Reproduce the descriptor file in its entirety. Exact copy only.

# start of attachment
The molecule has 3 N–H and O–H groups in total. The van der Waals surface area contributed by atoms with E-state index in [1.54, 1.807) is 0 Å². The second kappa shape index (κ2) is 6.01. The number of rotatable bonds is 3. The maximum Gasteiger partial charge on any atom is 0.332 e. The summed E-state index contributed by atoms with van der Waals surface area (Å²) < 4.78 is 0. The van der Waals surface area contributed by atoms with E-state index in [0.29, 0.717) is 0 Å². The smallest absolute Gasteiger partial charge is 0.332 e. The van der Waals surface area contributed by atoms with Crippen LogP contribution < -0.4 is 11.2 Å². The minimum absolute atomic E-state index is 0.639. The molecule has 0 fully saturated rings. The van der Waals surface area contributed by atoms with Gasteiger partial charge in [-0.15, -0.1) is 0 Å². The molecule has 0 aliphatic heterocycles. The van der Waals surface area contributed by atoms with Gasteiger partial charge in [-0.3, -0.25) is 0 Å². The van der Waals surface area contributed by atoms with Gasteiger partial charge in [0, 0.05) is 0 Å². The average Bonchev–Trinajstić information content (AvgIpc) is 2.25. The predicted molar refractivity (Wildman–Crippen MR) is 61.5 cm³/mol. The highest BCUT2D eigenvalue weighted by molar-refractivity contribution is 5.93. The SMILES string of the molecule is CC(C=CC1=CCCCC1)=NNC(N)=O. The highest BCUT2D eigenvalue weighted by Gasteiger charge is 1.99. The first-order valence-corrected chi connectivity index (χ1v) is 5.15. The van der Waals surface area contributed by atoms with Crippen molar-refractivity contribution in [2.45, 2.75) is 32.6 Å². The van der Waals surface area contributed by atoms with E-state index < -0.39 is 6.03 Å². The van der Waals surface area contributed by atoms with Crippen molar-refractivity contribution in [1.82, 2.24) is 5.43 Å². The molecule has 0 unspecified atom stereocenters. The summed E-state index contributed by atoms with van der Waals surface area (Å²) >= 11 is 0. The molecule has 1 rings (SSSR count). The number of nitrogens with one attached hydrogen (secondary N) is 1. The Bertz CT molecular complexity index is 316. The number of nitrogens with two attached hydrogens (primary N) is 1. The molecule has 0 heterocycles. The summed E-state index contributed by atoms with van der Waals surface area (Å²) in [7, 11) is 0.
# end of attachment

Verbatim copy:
The molecule has 3 N–H and O–H groups in total. The van der Waals surface area contributed by atoms with E-state index in [1.54, 1.807) is 0 Å². The second kappa shape index (κ2) is 6.01. The number of rotatable bonds is 3. The maximum Gasteiger partial charge on any atom is 0.332 e. The summed E-state index contributed by atoms with van der Waals surface area (Å²) < 4.78 is 0. The van der Waals surface area contributed by atoms with E-state index in [0.29, 0.717) is 0 Å². The smallest absolute Gasteiger partial charge is 0.332 e. The van der Waals surface area contributed by atoms with Crippen LogP contribution < -0.4 is 11.2 Å². The minimum absolute atomic E-state index is 0.639. The molecule has 0 fully saturated rings. The van der Waals surface area contributed by atoms with Gasteiger partial charge in [-0.15, -0.1) is 0 Å². The molecule has 0 aliphatic heterocycles. The van der Waals surface area contributed by atoms with Gasteiger partial charge in [-0.3, -0.25) is 0 Å². The van der Waals surface area contributed by atoms with Gasteiger partial charge in [0, 0.05) is 0 Å². The average Bonchev–Trinajstić information content (AvgIpc) is 2.25. The predicted molar refractivity (Wildman–Crippen MR) is 61.5 cm³/mol. The highest BCUT2D eigenvalue weighted by molar-refractivity contribution is 5.93. The SMILES string of the molecule is CC(C=CC1=CCCCC1)=NNC(N)=O. The highest BCUT2D eigenvalue weighted by Gasteiger charge is 1.99. The first-order valence-corrected chi connectivity index (χ1v) is 5.15. The van der Waals surface area contributed by atoms with Crippen molar-refractivity contribution in [2.45, 2.75) is 32.6 Å². The van der Waals surface area contributed by atoms with E-state index < -0.39 is 6.03 Å². The van der Waals surface area contributed by atoms with Crippen molar-refractivity contribution in [1.82, 2.24) is 5.43 Å². The molecule has 0 unspecified atom stereocenters. The summed E-state index contributed by atoms with van der Waals surface area (Å²) >= 11 is 0. The molecule has 1 rings (SSSR count). The number of nitrogens with one attached hydrogen (secondary N) is 1. The Bertz CT molecular complexity index is 316. The number of nitrogens with two attached hydrogens (primary N) is 1. The molecule has 0 heterocycles. The summed E-state index contributed by atoms with van der Waals surface area (Å²) in [7, 11) is 0.